What predicts medical negligence claims for doctors in Australia?

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Medical negligence claims are an important issue within the healthcare system and can be used to signal poor standard of care or areas for improvement within healthcare practice. However, little is known about what predicts medical negligence claims beyond basic characteristics like age, sex, and prior complaints, which limits opportunities for intervention.

Factors such as job demands, social supports, family circumstances, and life satisfaction may all play a role in a doctor’s life leading up to medical negligence claims. A new study by Owen Bradfield, colleagues and Anthony Scott (PCHSS Research Stream 3.1) investigates these factors among others by using the longitudinal ‘Medicine in Australia: Balancing Employment and Life’ (MABEL) survey.

The study found that doctors with increased job demand, low self-rated life satisfaction and recent serious illness or injury were more likely to be sued in a medical negligence claim. This emphasises the role of workplace factors and personal wellbeing in the quality of care provided by practitioners.

Using the MABEL survey also allowed the authors to examine differences in predictors between male and females, which is important given that being male has previously been associated with negligence claims. Interestingly, low self-rated life satisfaction was only a risk factor in claims for male doctors, whereas females were more likely to get sued if they were working full-time or overtime hours. As the first paper to adjust for differences in sex, the authors were not able to make any definitive claims about why this occurred, but it highlights that issues of gender equality or invisible work within the home may also impact the services provided by healthcare professionals.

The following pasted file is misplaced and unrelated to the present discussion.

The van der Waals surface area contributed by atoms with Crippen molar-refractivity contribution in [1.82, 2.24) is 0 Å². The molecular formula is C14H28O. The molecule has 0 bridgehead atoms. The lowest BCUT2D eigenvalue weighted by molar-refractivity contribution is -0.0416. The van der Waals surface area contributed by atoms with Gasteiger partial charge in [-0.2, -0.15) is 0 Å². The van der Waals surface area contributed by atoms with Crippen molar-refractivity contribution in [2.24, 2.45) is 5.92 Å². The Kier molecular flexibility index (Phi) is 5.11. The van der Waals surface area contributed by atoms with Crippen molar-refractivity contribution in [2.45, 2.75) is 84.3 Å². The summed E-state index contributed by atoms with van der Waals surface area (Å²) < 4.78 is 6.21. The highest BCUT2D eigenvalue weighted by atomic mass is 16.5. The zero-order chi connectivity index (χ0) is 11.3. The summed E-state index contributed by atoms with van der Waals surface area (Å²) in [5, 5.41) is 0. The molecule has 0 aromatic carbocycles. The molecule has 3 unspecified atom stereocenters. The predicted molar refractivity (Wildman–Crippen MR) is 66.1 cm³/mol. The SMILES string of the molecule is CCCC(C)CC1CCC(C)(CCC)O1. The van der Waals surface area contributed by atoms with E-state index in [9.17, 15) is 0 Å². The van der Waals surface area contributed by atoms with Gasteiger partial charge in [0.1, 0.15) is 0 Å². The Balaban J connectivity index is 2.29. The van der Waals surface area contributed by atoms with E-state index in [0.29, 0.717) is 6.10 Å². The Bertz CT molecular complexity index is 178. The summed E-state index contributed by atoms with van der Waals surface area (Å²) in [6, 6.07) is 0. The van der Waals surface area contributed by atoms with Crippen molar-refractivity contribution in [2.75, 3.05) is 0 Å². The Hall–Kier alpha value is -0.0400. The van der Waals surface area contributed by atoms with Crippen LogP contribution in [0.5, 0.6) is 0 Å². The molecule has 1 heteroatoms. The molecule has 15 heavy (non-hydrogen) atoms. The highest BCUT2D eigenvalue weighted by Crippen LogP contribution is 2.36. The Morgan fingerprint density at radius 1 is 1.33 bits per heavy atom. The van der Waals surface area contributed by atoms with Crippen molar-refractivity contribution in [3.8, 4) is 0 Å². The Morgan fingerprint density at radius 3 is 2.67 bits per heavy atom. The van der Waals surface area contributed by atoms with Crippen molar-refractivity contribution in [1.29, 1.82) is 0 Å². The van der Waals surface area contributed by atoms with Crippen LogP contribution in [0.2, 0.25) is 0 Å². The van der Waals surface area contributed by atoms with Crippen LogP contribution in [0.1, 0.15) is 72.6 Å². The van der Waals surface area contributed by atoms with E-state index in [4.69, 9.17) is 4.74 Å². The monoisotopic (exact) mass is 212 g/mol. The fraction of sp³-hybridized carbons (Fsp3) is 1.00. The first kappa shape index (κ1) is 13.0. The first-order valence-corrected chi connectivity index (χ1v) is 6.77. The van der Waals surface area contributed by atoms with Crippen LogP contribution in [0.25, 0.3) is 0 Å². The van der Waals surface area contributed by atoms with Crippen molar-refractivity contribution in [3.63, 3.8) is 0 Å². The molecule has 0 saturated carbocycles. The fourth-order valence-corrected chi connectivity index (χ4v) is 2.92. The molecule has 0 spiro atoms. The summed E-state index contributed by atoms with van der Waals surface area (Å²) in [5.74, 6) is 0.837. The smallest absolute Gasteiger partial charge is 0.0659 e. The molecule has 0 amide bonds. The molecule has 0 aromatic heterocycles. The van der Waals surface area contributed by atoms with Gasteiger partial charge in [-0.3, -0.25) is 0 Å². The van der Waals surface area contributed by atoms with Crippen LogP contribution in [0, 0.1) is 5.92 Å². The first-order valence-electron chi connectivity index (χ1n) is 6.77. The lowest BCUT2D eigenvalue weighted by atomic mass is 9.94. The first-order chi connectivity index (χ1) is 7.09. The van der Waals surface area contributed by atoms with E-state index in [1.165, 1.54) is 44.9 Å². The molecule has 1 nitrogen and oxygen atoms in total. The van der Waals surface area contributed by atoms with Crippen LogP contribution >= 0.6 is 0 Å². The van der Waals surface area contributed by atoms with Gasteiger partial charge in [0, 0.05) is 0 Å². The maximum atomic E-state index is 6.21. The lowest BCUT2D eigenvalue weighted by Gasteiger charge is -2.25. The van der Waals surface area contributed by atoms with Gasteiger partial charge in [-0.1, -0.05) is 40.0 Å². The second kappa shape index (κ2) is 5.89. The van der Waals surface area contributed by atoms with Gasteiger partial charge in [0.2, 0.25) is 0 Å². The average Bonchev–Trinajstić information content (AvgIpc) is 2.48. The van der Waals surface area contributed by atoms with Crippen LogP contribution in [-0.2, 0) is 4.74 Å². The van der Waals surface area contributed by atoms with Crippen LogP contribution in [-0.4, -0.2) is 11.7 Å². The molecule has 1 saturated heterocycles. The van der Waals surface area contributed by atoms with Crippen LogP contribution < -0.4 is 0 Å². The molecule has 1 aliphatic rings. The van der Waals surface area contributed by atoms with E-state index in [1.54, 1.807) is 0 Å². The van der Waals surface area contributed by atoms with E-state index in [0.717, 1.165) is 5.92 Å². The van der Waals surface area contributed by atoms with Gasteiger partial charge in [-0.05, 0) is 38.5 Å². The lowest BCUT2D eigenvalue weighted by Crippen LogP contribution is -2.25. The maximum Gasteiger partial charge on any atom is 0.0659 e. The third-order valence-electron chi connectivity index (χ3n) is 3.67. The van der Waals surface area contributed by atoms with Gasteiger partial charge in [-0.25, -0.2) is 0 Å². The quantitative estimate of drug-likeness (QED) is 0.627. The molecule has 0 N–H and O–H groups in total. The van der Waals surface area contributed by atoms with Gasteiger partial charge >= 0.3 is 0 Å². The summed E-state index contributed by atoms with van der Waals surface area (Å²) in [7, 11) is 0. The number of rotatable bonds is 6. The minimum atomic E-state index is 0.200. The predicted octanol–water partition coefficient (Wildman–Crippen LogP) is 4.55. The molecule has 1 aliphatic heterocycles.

Critically, the psychosocial and work-related risk factors identified in this paper are able to be changed. By recognising the impact of work demands, life satisfaction and general personal wellbeing, the results of this study clearly alert us to the need for preventative efforts to improve the workplace support and quality of treatment for doctors.

By targeting these risk factors with interventions and support systems, the incidence of medical negligence claims may reduce within Australia. Quality of care of doctors and quality of care of patients seem to be intrinsically linked, therefore it is imperative that we take this evidence on board so that patients, doctors, and the wider community can feel confident within the healthcare system.

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